What Makes a Priest Rejoice at Confession

What gives you joy when one person after another lines up to take confession? Not when you hear the confession that many call, “on duty”, but when you become a witness to change that’s happened (perhaps even before your very eyes) in a person; when you have become the witness of his struggle, the result of his work on himself and the action of God’s grace that goes with it. This is always experienced as a marvelous miracle—the most important and most necessary of all miracles, the most unbelievable and most saving.

However, it’s not only the miracle that makes you rejoice, but even the more for the person standing before you. He just now stood far from God, was veritably shrouded in a twilight shadow, and in an amazing way happened this turnaround, this conversion and return to the Father; and he is no longer in that deathly shadow, but in the light that illumines him and you together.

A person can repent of the most terrible sins, the most barbaric evil-doing; his tale may be bitter and worthy of tears. But if an inner change occurs, that very “metanoia”, that is, a change of mind, or more precisely, of the entire human personality, there is no feeling of weariness. To the contrary: the soul becomes so light, like after a thunderstorm when the thunder claps and the lightning strikes, and the water pours down to cleanse and refresh the poor, sinful earth.

Usually when you hear another’s confession or when you yourself confess, you think, “For what does the Lord love us so much?! No, of course He doesn’t love us for something, but in spite of everything…” And here something reveals itself to you... It’s the beauty of the human soul that words cannot express—wondrous, primordial, hidden usually by the deformity of the passions, the wounds of vice, the scabs of sins. It reveals itself—and you understand at last why the Creator loves His creation: As St. Ignatius (Brianchaninov) says, in a drop of dew, in the human soul is reflected the light of the Sun, the light of the Divinity, and you admire it in a moment, giving thanks for this mercy and gift.

And more… you rejoice because you feel that you are not standing there in vain in your priest’s stole before the analogion with the Gospels and Cross; nor is your tiny labor in vain or futile, and there is some benefit from your service, your prayer, your words, or at least from your attention and inner sympathy. You are only a witness, and not the performer (there is only one true Performer!), but how good it is that this witness is not fruitless!

And, of course in order to feel and experience all this it is not necessary to see another Mary of Egypt turning from a harlot into a great saint, or Abba Moses the Ethiopian, a murdering thief who once brought fear to all but later became the humblest of monks. You don’t necessarily have to hear a confession filled with dramatic details, “unusual” or “out of the ordinary”. There may not be anything particular to its content. The main thing is that very feeling of change spoken of above. The main thing is the feeling that the person is truly laboring, and the Lord accepts and blesses that labor. And that painful, by no means swift, modest and yet infinitely glorious—ascent to the heights…

See also
Finding Freedom Finding Freedom
Sergei Khudiev
Finding Freedom Finding Freedom
Sergei Khudiev
The story of St. Mary is the story of a repentant harlot. Why does the Church find this story so important? Why does the whole Orthodox world remember this woman?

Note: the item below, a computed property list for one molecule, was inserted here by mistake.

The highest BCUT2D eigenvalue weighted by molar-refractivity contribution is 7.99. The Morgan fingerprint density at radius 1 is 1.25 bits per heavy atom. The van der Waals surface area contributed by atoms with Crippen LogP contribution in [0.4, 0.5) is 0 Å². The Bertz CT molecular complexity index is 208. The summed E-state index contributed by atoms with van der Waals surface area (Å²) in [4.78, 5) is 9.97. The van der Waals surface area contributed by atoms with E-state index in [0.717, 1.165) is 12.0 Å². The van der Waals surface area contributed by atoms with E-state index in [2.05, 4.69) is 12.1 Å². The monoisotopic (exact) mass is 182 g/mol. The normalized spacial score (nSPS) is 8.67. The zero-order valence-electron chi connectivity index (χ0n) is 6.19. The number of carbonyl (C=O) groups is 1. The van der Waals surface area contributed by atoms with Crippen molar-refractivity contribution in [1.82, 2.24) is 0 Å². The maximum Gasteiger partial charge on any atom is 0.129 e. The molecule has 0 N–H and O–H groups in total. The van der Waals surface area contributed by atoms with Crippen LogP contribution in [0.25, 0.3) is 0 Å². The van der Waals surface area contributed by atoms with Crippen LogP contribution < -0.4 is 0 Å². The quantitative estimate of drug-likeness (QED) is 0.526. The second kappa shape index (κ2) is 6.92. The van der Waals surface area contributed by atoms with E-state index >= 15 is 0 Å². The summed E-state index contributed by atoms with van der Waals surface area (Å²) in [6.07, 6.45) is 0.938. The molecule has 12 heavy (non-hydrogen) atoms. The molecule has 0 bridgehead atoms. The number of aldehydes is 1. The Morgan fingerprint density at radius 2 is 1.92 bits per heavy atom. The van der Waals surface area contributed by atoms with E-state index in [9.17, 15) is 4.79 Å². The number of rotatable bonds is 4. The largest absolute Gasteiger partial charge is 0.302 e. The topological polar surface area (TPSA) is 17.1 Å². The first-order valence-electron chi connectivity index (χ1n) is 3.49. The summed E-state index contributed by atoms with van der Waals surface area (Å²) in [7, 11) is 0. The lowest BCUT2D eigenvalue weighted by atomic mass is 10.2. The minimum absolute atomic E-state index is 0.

"The Penitent" engraving by Dürer displayed at the Metropolitan Museum of Art "The Penitent" engraving by Dürer displayed at the Metropolitan Museum of Art
The display of Dürer’s was timed to coincide with the beginning of the Lent for Western Christians, which commenced on Ash Wednesday (March 5 this year).
Preparation for the Sacrament of Confession Preparation for the Sacrament of Confession
St. Ignatius (Brianchaninov)
Preparation for the Sacrament of Confession Preparation for the Sacrament of Confession
St. Ignatius (Brianchaninov)
I will say of them what has already been said of them; I will pronounce the sentence that was already pronounced. I will say it with bitterness of heart, but without mistake, because I am merely repeating the Apostle’s words, the words of God. The widow that liveth in pleasure is dead while she liveth (1 Tim. 5:5-6). Do not think that these words are directed only at widows according to the flesh! No, they apply even more succinctly to me and you, who have renounced the world to serve Christ.
Instructions to Nuns. On Repentance Instructions to Nuns. On Repentance
St. Ignatius Brianchianinov
Instructions to Nuns. On Repentance Instructions to Nuns. On Repentance
St. Ignatius Brianchianinov
Repentance, according to the teaching of the Holy Church, is the restoration of Baptism, the second grace, cleansing of the consience, the promise to God of a new life, making peace with God by means of good works that are the opposite of sinful falls. Of him who does not approach the saving Sacrament of [confession] do we hear the terrible words of God: Except ye repent, ye shall all ... perish (Lk. 13:3).
Confession — not a novel but a battle Confession — not a novel but a battle
Archpriest Valerian Krechetov
Confession — not a novel but a battle Confession — not a novel but a battle
Archpriest Valerian Krechetov
“How should I tell the priest about my sins? Is a feeling of repentance indispensable during confession? After confession, should one expect a feeling of spiritual relief, or lightness of soul? These beginners’ questions often remain troublesome even for very experienced parishioners.
A Guide to Confession A Guide to Confession A Guide to Confession A Guide to Confession
Genuine Repentance & Confession heals and makes the immortal soul holy. This is the correct way to prepare for Holy Communion.
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